In her “My Take” column in the September 2010 issue, Maintenance Technology’s editor Jane Alexander focused on the threat to industry due to the departure of experienced engineers and technicians. When these people go, they carry years of valuable knowledge of rotating-equipment maintenance and reliability out the door with them. No matter the causes of this widespread loss of skills and talent, the situation is leaving the maintenance and reliability community with a serious shortfall in hands-on experience. Is it possible to supplement this crucial—and unique—expertise in the maintenance and reliability of rotating equipment?
The most positive indication that progress is being made is the deployment of higher-technology solutions that address the need to keep rotating equipment up and running. We’re now seeing industry-wide evidence of the switch from conventional reactive maintenance methods of fixing rotating equipment when it fails, to employing state-of-the-art bearing protetion technology aimed at maintaining rotating equipment—without failure. Such technology has been successfully implemented in a large number of process plants around the world, where up to 90% of rotating-equipment failures have been eliminated.
Utilizing technology as a supplement for job experience should not be viewed as disruptive. Just like every other sector, the process industries are employing as much technology as possible to remain competitive on the global stage.
Our customers are doing “more with less” and placing even more emphasis on controlling costs by improving the useful life of investments. In these cases, applying reliability-focused technology reduces the day-to-day tactical maintenance headaches and allows for valuable resources to be redeployed into areas of strategic importance to the company’s long-term success. This will, of course, be a subtle shift, since the application of advanced technologies will happen over time as equipment (pumps, motors, gearboxes, etc.) is upgraded or refurbished.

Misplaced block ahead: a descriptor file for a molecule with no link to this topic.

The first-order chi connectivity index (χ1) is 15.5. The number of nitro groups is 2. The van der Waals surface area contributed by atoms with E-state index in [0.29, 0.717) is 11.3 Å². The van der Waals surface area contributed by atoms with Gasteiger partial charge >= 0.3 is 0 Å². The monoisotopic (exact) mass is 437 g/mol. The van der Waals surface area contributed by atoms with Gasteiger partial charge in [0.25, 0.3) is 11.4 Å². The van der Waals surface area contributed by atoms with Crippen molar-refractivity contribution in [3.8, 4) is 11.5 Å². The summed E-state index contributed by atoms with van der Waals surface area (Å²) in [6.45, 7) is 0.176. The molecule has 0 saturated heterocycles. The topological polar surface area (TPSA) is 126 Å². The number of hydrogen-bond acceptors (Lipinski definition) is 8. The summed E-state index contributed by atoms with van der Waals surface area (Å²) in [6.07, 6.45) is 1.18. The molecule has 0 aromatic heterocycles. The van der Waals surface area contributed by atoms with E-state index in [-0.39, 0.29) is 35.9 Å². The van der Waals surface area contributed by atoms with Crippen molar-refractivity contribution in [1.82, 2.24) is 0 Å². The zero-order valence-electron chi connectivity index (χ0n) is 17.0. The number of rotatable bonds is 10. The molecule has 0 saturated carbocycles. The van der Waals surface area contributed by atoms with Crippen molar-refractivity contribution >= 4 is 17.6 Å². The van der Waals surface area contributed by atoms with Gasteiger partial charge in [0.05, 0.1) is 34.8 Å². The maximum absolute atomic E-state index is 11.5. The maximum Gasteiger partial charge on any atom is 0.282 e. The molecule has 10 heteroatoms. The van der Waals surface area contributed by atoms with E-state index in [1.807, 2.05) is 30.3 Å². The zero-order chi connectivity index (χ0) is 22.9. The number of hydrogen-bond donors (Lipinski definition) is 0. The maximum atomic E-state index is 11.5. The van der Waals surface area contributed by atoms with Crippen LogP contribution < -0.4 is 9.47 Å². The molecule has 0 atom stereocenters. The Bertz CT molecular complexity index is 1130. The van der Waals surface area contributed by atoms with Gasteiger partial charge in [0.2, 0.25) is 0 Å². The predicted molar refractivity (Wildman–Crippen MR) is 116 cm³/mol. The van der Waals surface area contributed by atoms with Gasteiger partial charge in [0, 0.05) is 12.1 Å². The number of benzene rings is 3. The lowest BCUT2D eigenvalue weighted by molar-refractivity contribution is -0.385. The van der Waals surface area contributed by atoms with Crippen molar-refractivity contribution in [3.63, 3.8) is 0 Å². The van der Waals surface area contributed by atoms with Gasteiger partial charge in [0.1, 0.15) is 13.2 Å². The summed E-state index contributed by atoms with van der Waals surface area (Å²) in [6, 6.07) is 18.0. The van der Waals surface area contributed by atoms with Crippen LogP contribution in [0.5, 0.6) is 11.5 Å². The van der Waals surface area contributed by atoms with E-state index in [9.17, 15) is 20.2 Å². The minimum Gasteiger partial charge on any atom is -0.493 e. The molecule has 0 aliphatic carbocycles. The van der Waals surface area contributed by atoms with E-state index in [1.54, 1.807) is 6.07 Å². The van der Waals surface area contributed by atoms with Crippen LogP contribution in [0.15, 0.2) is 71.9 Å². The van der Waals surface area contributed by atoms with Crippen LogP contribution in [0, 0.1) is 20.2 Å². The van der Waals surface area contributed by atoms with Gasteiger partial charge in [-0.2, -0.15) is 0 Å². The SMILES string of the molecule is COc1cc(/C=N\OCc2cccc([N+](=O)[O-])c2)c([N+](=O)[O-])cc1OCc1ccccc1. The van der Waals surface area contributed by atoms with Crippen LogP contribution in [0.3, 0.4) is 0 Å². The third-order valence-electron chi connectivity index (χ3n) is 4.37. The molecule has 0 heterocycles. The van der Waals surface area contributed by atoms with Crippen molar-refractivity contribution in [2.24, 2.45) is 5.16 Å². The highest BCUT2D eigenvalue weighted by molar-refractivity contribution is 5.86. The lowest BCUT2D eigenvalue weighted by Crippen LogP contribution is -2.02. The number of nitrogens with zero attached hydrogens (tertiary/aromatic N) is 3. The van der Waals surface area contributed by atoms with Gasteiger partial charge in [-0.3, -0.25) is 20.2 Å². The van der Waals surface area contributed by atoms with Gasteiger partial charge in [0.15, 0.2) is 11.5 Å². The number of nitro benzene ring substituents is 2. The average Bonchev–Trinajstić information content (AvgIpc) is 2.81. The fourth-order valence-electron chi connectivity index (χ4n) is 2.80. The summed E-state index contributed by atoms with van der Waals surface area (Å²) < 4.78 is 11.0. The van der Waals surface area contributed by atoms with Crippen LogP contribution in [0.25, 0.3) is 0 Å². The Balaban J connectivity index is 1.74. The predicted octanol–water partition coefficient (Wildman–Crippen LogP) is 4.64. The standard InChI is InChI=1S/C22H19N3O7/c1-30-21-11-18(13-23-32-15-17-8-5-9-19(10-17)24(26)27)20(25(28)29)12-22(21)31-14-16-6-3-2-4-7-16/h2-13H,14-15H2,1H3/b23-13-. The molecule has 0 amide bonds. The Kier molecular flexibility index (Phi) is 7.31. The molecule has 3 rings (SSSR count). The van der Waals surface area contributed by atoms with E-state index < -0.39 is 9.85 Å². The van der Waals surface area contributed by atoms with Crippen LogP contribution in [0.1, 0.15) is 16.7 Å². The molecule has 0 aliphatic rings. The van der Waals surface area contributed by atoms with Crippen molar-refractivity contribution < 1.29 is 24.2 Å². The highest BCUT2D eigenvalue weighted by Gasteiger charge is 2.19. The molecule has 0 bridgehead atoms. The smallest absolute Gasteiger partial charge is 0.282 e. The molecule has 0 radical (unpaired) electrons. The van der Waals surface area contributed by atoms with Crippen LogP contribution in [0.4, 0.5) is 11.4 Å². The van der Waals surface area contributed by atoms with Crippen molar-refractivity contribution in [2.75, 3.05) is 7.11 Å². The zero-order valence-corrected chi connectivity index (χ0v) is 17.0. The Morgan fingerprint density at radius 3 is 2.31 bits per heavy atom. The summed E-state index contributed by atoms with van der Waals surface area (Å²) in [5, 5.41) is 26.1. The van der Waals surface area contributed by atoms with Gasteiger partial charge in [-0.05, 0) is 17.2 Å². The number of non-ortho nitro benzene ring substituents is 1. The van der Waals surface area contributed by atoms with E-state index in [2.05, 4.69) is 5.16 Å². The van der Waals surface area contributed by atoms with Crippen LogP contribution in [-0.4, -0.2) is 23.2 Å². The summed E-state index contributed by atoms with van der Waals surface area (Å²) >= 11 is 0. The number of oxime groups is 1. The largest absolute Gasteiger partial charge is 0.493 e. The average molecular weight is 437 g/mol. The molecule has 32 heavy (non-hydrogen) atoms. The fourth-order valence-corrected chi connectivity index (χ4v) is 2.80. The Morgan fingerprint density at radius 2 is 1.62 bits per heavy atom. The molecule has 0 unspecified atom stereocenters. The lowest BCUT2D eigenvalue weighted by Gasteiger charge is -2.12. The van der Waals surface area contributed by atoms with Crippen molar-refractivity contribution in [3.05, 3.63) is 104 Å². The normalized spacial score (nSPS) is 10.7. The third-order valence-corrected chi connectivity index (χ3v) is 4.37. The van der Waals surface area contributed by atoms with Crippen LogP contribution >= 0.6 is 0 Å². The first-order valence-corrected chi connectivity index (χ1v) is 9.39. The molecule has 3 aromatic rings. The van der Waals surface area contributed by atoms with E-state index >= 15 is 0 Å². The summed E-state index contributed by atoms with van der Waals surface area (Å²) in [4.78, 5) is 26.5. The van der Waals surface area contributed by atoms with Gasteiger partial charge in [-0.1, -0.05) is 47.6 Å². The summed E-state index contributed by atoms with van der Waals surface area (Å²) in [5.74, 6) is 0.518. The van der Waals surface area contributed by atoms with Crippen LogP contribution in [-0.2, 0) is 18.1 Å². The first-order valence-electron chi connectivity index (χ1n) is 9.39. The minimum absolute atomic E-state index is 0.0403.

The process industries are no different than any other type of business facing competitive pressures—and trying to hire and develop talent to fill the void left by experienced predecessors. However, the unique skill set of engineers and technicians who are entrusted with responsibility for the capacity assurance of rotating equipment (i.e., keeping those assets available and running reliably, safely, efficiently, profitably, etc.) magnifies the challenge. Organizations that respond
by shifting their focus from that of simply finding a “quick-fix” to one of implementing innovative solutions that address longer-term reliability issues and provide the greatest ROI will ultimately be the most successful.
The American workforce long prided itself on being among the most productive on the planet—and that productivity has not been based solely on the number of hours worked per week. U.S.-based companies have embraced the importance of investing in technology as a means of driving productivity, efficiency and quality forward. Let’s hope this trend continues. MT
Jay Burnette is the vice president and general manager of Inpro/Seal LLC, located in Rock Island, IL.
The opinions expressed in this Viewpoint section are those of the author, and don’t necessarily reflect those of the staff and management of Maintenance Technology magazine.